This is another post on the Non-Finite Verbs based on the topic of “Infinitive” that most of the ESL pursuers or beginner English learners find difficult to make out. In this post, the definition of Infinitive and its different usages are made clear as much as possible.
You may visit the link below to have a better understanding of the Non-Finite Verbs.
The Infinitive is one of the three Non-Finite Verbs that remain in the same form in all the tenses, numbers and persons of their subjects.
Consider the following examples:
(i) We all want to build our careers.
(ii) He tried to find a place for sleeping.
The forms to build and to find are “infinitives”
The Infinitive is a Verbal Noun. In fact, it is that form of the verb which partakes of the nature of both a noun and a verb in a sentence. It is formed by adding “to”, expressed or understood before the base form of the verb.
Read the following sentences:
(i) Children love to play.
(ii) To obey our elders is our duty.
In the first sentence the infinitive, like a noun, is the object of the verb “love”.
In the second sentence, the infinitive, like a noun, is the subject of the verb “is”, but, as a verb, it also takes an object “our elders”.
The Different Usage of the Infinitive
The Bare Infinitive
In most cases, the word or preposition “to” is used with the infinitive but it is omitted in certain cases as well. When an Infinitive is used without “to” it is called the Bare infinitive.
A. Thus after certain verbs (let, make, need, dare, hear, see, bid etc.) we use the infinitive without to.
(i) Let me do it.
(ii) I made you do it.
(iii) You need not come tomorrow.
(iv) You dare not do it.
(v) I heard her cry.
(vi) I saw him go there.
(vii) They bade him go.
B. The infinitive without to is also used after the auxiliaries and defective verbs like will, would, shall, should, can, could, may, might, must, do, has, have.
(i) You will/should go there.
(ii) Do post the letter.
(iii) I must attend the meeting in time.
(iv) I can speak three languages.
(v) May God bless you.
C. It is omitted after the phrases had better, had rather, had sooner, would rather, sooner than, rather than, had as soon … as etc.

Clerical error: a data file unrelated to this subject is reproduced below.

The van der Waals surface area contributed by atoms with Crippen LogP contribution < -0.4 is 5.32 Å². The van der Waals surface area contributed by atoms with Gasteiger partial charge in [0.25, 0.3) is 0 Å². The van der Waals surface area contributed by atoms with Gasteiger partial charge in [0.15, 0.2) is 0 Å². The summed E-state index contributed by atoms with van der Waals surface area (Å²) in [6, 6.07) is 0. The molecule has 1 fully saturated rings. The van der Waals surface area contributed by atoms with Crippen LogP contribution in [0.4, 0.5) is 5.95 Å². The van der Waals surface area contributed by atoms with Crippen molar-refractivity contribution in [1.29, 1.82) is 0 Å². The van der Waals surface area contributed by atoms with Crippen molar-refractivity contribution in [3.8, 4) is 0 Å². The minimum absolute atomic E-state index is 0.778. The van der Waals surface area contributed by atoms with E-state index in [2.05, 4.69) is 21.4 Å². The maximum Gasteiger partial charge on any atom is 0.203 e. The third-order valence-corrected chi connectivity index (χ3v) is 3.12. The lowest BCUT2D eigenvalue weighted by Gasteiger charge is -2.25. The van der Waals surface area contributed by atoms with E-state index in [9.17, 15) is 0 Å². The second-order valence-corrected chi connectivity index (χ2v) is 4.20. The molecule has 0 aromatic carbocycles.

(i) You had better or had sooner (to) leave
(ii) I had rather (to) remain here than (to) go.
(iii) She would rather die than suffer so.
D. The sign of the infinitive is omitted after than, except, as, better and but especially when preceded by do.
(i) We could do nothing but (to) watch.
(ii) He did everything except (to) carry out my order.
(iii) She is better able to play than dance. (than she is able to dance)
The Simple or Noun – Infinitive
Here the Infinitive is used as a Noun –
When the Infinitive is thus used it is called the Simple – infinitive or the Noun – Infinitive.
A. The Simple Infinitive is used as the Subject of a Verb –
(i) To err is human.
(ii) To retain wealth is not easy.
B. As the Object of a transitive Verb –
(i) He likes to play cricket.
(ii) She did not mean to harm you.
C. As the Complement of a Be Verb –
(i) My greatest achievement is to win your heart.
(ii) His plan is to increase his share value.
D. As the Object of a Preposition –
(i) The concert is about to commence.
(ii) She could not but (to) go there.
E. As an Objective Complement –
(i) She made me do it.
(ii) I heard him say so.
F. Absolutely used in an exclamation or an interrogation –
(i) To realize that she won’t agree with you!
(ii) And now how to make it happen?
(iii) What to do?
The Gerundial or Qualifying Infinitive
The Infinitive is also used to express purpose, cause, result, and condition.
A. The Infinitive is used to qualify a Verb to express purpose (Adverbially to a Verb) –
(i) He came to see my brother. (purpose)
(ii) We eat to live. (purpose)
(iii) She was overwhelmed to see her dream come true. (cause)
B. To qualify an Adjective (Adverbially to an Adjective) –
(i) I am ready to go.
(ii) He is anxious to learn.
(iii) The child is too short to climb the wall.
C. To qualify a Noun (Adjectivally to a Noun) –
(i) She has a house to let.
(ii) Is this the time to play?
(iii) This is not the place to sit on.
D. Absolutely to qualify a sentence (Parenthetically to a sentence) –
(i) To tell you the truth, I forgot your name.
(ii) To be frank, I didn’t expect such an honor.
(iii) He was glad, so to do it.
Now that the examples of both the Simple Infinitive and the Gerundial Infinitive have been cited above, how would you distinguish between these two types of infinitives?
Yes, the best way to differentiate between a Simple and Gerundial Infinitive is to expand it. An Infinitive is Simple if it becomes a noun clause but an Infinitive is Gerundial if it appears to be an adjectival or an adverbial clause.
The Split Infinitive
Sometimes the main verb in an infinitive construction is wrongly separated from “to” usually by some adverb or adverbial phrase between. An Infinitive thus used is called The Split Infinitive.
(i) I request you to kindly grant me the leave. (Correct: I request you to grant me the leave kindly.)
(ii) You are requested to sympathetically look into this matter. (Correct: You are requested to look into this matter sympathetically.)
However, the rule is not strictly in practice today and modern English usage guides have made the use of Split Infinitive quite regular that it occasionally serves a clear and useful purpose. It is recommended to avoid Split Infinitives in formal writing unless the Infinitive used alters the meaning of what is being said.
(i) He solely had to do it.
(ii) He had to solely do it.
The sentences above are quite different in meaning. The first sentence means – its important that he did it alone. But the second one states that he had to do it very carefully or closely.
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